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AdStand: Father’s Day 2016

There are really very few brands that have been built on father appeal. Yet this year many of those brands crossed over to other side, they did celebrate fatherhood. The clutter of Father’s Day ads led brands trying to differentiate hard from others

Delhi | June 22, 2016

Adstand by Naresh Gupta

The Father’s Day advertising clutter this year was the highest ever that I have seen. Fathers are not the most celebrated people in the ad world. Brands are happier portraying single men in their narratives then fathers. Fathers tend to make brands softer; moms do the soft aspect better.

Man as provider, mom as nurturer leaves little space for father – unless it is insurance where fathers rule that category. There are really very few brands that have been built on father appeal. Yet this year many of those brands crossed over to other side, they did celebrate fatherhood.

The bigger question is: Is there a brand out there which did not celebrate Father’s Day this year?

How did the tradition come into being? Unlike a lot of special days which have been created by international bodies like the UN, Father’s Day has religious and parental underpinnings. There is no one fixed day for Father’s Day. What we celebrated in India is the US date, and this day, from US custom, is all about celebrating fatherhood. What may have started as a day of societal celebration has a hundred years later become a full-blown marketing event.

This year Father’s Day was all over. You could not escape the hyper-marketing of the day. It was on all the brand mails, all newspapers had many ads, it was all over social feeds, it was on radio stations, it was on malls, there were special menu on restaurants. No one wanted to miss the festivity.

Do I make it sound like Diwali?

Zomato had the wittiest email sent out. Rarely will an email sent by a brand make it to social networks. Zomato’s did. Kids at Zomato sent out a mail offering a zero per cent discount on the Father’s Day; instead it wanted kids and fathers to sit down and have a meal. For once an online brand was not offering a discount!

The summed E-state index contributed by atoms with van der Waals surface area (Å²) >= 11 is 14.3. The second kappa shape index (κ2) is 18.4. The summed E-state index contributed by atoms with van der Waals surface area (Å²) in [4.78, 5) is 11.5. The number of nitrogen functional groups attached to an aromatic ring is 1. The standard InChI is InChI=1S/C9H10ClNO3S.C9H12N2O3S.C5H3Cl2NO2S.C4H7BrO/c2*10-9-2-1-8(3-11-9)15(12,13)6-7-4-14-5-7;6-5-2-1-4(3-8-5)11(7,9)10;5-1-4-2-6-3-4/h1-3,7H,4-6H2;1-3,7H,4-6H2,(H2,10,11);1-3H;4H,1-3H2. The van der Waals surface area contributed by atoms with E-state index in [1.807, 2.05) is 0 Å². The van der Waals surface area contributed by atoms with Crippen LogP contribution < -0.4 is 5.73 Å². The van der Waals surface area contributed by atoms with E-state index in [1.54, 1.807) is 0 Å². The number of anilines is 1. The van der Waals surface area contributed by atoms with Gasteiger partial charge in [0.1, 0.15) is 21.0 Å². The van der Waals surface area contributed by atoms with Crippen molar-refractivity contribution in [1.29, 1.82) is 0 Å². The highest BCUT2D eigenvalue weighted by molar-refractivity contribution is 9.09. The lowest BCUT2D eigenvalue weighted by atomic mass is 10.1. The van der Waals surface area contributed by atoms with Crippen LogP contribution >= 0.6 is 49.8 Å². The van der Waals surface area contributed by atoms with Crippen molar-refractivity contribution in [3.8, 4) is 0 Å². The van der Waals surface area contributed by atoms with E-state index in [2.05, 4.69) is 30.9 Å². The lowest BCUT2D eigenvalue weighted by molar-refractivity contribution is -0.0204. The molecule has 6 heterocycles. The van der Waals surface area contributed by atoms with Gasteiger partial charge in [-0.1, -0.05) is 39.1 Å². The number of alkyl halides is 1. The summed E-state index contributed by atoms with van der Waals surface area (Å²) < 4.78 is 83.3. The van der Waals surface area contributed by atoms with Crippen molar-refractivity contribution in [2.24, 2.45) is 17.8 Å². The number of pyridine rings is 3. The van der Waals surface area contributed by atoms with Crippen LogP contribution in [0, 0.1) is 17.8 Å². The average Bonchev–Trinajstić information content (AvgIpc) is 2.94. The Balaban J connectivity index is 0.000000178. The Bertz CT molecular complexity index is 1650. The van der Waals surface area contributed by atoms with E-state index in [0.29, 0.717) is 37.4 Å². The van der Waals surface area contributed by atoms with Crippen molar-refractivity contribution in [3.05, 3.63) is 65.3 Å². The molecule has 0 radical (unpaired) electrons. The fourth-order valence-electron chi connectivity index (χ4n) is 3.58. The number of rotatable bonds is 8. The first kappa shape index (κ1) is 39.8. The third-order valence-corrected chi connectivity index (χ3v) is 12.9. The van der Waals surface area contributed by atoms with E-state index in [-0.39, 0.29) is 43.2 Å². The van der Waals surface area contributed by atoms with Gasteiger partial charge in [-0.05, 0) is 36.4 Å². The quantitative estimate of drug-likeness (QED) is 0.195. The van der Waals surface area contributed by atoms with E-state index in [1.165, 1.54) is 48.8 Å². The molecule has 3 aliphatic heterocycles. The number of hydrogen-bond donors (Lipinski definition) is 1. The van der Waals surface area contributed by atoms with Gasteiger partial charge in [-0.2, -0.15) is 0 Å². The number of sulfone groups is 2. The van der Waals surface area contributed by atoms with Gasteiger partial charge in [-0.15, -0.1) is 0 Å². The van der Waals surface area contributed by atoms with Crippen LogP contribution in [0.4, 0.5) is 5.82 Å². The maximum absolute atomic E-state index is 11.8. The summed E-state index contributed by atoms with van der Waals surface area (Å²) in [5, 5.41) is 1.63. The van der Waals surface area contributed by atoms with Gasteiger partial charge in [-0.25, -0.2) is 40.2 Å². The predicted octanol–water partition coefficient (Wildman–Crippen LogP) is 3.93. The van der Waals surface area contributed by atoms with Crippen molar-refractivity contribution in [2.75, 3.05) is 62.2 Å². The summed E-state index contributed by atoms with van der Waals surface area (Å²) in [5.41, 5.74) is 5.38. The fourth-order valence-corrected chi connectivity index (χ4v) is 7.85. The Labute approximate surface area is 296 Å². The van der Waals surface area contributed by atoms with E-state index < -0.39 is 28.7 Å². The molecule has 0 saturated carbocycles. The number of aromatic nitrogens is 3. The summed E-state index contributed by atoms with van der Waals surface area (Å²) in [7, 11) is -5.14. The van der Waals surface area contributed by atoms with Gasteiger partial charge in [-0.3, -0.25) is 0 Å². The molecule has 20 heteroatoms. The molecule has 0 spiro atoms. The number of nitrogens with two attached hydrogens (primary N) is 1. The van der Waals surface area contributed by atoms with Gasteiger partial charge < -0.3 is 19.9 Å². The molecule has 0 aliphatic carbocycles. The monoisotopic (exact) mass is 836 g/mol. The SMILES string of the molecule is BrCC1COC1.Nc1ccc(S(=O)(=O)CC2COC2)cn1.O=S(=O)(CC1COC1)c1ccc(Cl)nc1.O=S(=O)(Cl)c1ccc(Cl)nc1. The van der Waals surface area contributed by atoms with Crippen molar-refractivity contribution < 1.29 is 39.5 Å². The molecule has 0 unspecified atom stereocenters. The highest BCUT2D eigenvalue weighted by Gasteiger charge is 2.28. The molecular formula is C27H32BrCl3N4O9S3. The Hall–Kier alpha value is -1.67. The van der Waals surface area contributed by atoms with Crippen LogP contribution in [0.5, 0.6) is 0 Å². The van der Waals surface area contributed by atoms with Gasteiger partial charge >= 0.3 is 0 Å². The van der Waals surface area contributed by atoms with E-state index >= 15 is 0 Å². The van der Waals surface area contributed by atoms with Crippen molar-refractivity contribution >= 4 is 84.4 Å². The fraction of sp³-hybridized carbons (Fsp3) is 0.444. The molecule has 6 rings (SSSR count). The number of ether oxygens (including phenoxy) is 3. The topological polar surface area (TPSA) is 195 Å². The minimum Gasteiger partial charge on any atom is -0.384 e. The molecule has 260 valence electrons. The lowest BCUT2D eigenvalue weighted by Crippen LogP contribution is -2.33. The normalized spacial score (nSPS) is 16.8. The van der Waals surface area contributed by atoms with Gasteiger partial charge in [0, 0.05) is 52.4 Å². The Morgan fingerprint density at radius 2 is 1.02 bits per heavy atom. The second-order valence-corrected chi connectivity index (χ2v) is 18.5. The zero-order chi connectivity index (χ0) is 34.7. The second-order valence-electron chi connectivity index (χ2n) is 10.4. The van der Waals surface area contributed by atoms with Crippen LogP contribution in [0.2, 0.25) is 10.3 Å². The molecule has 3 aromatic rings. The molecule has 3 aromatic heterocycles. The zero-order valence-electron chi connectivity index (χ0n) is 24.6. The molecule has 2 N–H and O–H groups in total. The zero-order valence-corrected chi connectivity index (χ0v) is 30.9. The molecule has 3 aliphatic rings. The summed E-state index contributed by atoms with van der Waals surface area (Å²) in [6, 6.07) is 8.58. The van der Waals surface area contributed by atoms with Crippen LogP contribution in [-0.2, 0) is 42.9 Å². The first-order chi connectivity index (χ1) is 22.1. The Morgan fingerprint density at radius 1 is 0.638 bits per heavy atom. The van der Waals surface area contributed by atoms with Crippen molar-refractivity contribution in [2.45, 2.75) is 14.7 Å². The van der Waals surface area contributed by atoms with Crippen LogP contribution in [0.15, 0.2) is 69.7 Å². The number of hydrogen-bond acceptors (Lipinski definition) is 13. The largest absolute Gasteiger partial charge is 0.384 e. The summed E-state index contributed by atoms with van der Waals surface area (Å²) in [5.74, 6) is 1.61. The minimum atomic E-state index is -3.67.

The clutter of Father’s Day ads led brands trying to differentiate hard from others.

Snapdeal released large ads across the country with the hashtag #FathersCanBeMomsToo. What could have been an interesting plank was eventually a simple “we have things for Fathers” ad.

Diametrically opposite was the Raymond commercial that celebrates single moms as dads. #SalutingSingleMoms takes on the social media’s love for socially relevant messages and creates an enduring tale of child and mother bonding. The conversation the ad had on its social media feed does seem to indicate that not everyone has loved the ad; some people felt that the play on single mom as father was rather contrived. I like the non-judgmental tonality of the brand, but it is a bit too advertising type and may be that takes away from the charm.

Myntra, Videocon, Google, Bank Bazaar, FoodPanda, IndiaBulls and many more climbed on the bandwagon to celebrate Father’s Day.

The problem is that persuasion economy can make dads feel incomplete and put performance pressure on them. There is a stereotype of dads in advertising: hardworking, forgetful, pressurized, learning to be softer, occasionally cooking, and often socially challenged.

The real Father’s Day ads are outside the Father’s Day deluge of ads. The real father today does more than conventional stereotypical role. Vodafone did this brilliantly. He actually takes his child to the bus stand and drapes his dhoti for fancy dress, or rushes his little princess to washroom in strange city.

In reality, fatherhood appeals can be used and should be used beyond the blitzkrieg of Father’s Day. There are many interesting insights to explore.

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